Thanks to Oliver at disastersafety.info for a guest post today.
I know hurricanes are making a lot of headlines lately (and for good reason), but in a lot of areas of the country, the weather is dry and prone to wildfires. Since there seems to be an abundance of information being spread on hurricane and flood safety right now, I wanted to take a few minutes and share some important wildfire safety information.
The Ultimate Guide to Wildfire Safety
Prepare for Wildfire – Pack a To-Go Bag
Disaster Preparedness for Pets
Tips for preventing wildfires for farmers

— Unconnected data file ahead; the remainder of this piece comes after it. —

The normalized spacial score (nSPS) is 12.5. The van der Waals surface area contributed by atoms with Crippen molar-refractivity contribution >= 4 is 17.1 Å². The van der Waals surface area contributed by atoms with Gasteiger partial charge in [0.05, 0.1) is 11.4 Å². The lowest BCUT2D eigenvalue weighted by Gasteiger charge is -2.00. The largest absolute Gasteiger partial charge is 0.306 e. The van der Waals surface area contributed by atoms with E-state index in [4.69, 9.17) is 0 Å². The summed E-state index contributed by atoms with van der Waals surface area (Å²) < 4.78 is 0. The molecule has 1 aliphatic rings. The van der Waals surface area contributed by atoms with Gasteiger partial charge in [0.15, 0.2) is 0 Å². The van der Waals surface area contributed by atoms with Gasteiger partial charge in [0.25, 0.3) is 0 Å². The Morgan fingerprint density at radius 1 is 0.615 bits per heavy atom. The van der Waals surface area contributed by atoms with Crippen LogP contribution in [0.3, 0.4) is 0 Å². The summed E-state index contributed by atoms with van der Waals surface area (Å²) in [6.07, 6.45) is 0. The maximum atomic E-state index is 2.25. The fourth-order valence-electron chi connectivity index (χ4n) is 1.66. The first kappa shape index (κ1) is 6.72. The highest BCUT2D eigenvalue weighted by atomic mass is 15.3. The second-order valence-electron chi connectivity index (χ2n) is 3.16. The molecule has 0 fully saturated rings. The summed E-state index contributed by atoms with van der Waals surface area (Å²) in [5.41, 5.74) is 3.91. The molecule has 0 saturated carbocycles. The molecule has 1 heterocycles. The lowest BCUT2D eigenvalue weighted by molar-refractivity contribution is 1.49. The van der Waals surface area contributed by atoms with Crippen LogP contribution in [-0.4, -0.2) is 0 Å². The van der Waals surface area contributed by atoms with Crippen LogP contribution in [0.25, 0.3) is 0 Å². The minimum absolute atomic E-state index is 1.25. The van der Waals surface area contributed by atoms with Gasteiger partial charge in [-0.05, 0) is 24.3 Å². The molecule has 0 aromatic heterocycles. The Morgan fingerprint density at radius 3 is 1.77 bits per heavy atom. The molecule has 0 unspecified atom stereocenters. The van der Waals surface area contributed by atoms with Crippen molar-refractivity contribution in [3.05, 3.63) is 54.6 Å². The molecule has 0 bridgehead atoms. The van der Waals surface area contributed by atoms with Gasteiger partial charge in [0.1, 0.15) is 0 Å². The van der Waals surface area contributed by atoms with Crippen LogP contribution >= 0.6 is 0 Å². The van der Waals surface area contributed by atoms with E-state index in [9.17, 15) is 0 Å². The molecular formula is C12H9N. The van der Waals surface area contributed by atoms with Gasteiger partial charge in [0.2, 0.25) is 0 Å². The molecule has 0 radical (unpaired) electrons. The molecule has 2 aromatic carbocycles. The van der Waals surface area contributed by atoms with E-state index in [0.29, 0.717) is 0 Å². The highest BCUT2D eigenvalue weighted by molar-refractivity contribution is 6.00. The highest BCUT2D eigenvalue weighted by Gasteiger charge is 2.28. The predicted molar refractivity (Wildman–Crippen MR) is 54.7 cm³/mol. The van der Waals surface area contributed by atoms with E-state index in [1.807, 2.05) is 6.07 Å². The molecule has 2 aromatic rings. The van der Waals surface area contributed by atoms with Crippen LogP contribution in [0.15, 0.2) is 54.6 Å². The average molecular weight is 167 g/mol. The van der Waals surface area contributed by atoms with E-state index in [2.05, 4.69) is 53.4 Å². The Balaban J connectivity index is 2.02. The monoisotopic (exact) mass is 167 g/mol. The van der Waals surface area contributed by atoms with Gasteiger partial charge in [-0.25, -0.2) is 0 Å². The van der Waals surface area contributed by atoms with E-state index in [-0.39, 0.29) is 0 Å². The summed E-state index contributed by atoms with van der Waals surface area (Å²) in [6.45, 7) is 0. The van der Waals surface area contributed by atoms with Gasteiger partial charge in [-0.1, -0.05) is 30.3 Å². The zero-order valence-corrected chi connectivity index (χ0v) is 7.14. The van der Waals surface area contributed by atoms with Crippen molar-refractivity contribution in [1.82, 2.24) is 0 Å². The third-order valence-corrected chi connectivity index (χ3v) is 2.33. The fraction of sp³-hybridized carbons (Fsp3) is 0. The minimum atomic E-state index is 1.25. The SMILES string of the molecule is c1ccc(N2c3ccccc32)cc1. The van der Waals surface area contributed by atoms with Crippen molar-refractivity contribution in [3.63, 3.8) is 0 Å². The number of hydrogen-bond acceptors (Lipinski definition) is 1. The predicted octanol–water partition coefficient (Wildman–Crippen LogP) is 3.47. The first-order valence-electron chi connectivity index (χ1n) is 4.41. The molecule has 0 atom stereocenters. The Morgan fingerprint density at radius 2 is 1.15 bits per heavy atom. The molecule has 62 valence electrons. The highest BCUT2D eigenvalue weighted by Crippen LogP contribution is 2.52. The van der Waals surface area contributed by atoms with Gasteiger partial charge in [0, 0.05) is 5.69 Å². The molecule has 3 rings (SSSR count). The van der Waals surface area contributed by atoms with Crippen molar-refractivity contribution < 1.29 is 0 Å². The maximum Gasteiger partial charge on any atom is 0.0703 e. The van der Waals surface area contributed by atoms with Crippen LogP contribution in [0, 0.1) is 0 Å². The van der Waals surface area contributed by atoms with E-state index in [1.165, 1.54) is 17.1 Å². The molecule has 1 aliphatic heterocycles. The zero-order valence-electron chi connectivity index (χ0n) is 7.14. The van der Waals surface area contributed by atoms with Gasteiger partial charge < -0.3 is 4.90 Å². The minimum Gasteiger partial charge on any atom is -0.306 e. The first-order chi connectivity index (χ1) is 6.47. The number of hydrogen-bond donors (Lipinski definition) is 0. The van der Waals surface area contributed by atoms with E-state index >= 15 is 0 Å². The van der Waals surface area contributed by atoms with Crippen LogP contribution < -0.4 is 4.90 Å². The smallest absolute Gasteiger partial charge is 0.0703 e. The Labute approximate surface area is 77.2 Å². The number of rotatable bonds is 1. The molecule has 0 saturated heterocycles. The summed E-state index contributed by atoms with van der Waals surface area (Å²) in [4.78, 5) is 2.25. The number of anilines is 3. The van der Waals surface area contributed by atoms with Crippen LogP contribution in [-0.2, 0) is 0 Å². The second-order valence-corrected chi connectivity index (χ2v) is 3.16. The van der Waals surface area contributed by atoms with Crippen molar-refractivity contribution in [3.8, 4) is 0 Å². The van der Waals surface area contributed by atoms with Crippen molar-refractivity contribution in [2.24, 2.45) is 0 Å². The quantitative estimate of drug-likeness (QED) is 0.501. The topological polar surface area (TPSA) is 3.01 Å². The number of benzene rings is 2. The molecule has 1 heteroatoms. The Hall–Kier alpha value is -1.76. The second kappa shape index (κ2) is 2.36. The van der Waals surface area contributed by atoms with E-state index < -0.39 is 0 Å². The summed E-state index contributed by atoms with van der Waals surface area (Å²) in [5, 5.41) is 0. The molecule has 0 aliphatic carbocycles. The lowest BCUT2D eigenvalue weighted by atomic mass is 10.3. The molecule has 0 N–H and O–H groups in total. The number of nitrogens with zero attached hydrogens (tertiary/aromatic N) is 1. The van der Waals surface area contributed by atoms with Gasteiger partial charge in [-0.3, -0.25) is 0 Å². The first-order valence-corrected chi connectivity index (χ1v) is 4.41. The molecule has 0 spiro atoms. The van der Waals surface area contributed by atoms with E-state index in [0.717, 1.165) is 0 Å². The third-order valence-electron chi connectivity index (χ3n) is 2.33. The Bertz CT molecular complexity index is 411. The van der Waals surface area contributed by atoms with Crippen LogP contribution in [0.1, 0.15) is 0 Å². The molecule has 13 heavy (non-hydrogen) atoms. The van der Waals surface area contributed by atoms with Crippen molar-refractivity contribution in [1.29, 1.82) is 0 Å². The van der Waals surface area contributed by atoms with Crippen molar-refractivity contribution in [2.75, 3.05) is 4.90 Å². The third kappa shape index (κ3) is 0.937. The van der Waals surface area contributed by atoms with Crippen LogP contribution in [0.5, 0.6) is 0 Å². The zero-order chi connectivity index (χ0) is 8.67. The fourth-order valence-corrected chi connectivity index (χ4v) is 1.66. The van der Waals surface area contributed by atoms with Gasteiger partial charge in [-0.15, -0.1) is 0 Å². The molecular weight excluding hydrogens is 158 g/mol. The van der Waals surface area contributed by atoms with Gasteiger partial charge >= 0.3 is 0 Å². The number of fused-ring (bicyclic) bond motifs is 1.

Prevention, Protection, and Evacuation: Fire Safety for Farm and Livestock Owners
What YOU Can Do While Traveling to Wildfire Regions
Helping Children After a Wildfire: Tips for Parents and Teachers
How to Recover From A Wildfire
We’ve recently talked about budgeting for security and what to expect from a security director here on the Invictus Consulting blog. Today I want to direct your attention to a recent report in Campus Safety Magazine about salary and benefits for campus protection professionals (i.e., campus police officers, chiefs of security, directors of security, nonsworn officers) from K-12 schools, universities, and hospitals.
Some takeaways from the report:
- $77,500 is the median annual pay rate for campus deputy police chiefs, associate security directors, and directors of emergency management